The big losers in the event the CFTC, the CME and JPMorgan do decide to shut down COMEX silver trading and force all contracts to settle at an arbitrary price will be those holding paper COMEX silver contracts on the long side. If you do hold such long contracts please be advised that you could wake up one morning to find your contracts declared null and void and closed out at a price that is arbitrary and capricious. I would imagine that the arbitrary price set for a potential shut down of COMEX silver would be high enough to offset some of the sting of being cheated, but you never want to be in a position where you must depend on the generosity of criminals. Fair warning – if your exposure to the long side of silver is denominated in COMEX paper contracts, you best fix that quickly.


The cruel irony of a potential COMEX silver shutdown is that it should prove super-bullish to the price of silver. That's because the chief mechanism of the silver manipulation is COMEX silver short selling, particularly by JPMorgan, and that mechanism will be destroyed the instant the COMEX shuts down silver trading. Without the ability to short unlimited amounts of paper contracts, it's hard to see how the price could possibly be kept from exploding. In addition, deprived of the ability to buy highly leveraged paper contracts on COMEX silver, buyers will be forced to buy the real thing, physical silver metal, in the wide variety of forms offered, including ETFs. My way out warning does not include physical metal held in the COMEX silver warehouses, whether that silver was acquired through a delivery on a futures contract or through a dealer.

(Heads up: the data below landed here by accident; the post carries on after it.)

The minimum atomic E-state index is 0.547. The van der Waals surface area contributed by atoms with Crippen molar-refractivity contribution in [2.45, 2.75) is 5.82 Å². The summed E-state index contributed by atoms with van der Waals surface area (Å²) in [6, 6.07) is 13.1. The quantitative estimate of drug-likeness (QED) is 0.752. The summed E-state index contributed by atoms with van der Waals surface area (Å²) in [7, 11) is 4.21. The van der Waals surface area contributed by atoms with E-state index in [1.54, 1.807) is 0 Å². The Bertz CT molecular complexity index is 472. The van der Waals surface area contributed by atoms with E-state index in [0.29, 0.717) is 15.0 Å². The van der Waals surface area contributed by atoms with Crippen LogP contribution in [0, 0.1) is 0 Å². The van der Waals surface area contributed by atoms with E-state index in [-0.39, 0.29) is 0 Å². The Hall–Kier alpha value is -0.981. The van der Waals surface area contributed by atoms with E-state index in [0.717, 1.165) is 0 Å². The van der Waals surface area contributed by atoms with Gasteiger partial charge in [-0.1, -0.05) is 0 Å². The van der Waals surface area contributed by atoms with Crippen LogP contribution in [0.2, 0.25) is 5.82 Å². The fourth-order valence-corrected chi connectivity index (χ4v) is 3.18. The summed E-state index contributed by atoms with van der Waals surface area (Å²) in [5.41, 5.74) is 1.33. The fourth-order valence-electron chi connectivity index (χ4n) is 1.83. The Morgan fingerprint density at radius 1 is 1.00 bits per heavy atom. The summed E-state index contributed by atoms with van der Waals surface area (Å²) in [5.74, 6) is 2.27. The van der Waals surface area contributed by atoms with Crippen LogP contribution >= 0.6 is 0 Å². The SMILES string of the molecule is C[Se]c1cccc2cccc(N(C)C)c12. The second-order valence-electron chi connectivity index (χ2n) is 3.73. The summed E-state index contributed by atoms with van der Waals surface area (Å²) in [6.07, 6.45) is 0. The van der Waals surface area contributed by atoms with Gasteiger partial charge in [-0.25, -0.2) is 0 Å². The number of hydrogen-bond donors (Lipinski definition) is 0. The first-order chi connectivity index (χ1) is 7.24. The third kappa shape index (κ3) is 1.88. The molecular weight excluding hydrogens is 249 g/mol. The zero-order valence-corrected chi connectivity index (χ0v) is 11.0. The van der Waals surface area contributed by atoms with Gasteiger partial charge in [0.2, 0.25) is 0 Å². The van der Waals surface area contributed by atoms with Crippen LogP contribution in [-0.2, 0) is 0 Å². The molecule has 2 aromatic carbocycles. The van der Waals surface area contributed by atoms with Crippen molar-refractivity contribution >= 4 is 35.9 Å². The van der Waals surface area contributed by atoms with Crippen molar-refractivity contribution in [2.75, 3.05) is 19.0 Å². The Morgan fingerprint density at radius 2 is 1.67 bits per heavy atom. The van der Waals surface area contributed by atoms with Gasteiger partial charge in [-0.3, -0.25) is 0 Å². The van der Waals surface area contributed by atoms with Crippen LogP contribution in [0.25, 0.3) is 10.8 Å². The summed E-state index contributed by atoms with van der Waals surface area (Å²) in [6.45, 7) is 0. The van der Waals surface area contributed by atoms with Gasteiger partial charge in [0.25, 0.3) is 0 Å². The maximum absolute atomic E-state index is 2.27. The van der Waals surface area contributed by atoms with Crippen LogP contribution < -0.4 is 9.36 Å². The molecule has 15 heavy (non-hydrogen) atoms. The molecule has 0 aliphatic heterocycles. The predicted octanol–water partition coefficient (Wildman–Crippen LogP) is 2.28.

I'm trying to be circumspect and careful in what I am saying. I'm not saying that the COMEX is likely to default, but that such a default, among the limited number of other ways of resolution, would at least get JPMorgan off the hook. In contemplating the resolution of an outrageous situation, sometimes you are forced to think outrageously. The extreme market structure and situation in silver will not be resolved quietly and not without extremely high prices in the end. It's a shame to have to think in such terms of a COMEX shutdown, but not to think this way could prove to be the bigger shame.


Ted Butler

December 1, 2012

Silver – $33.50

Gold – $1715.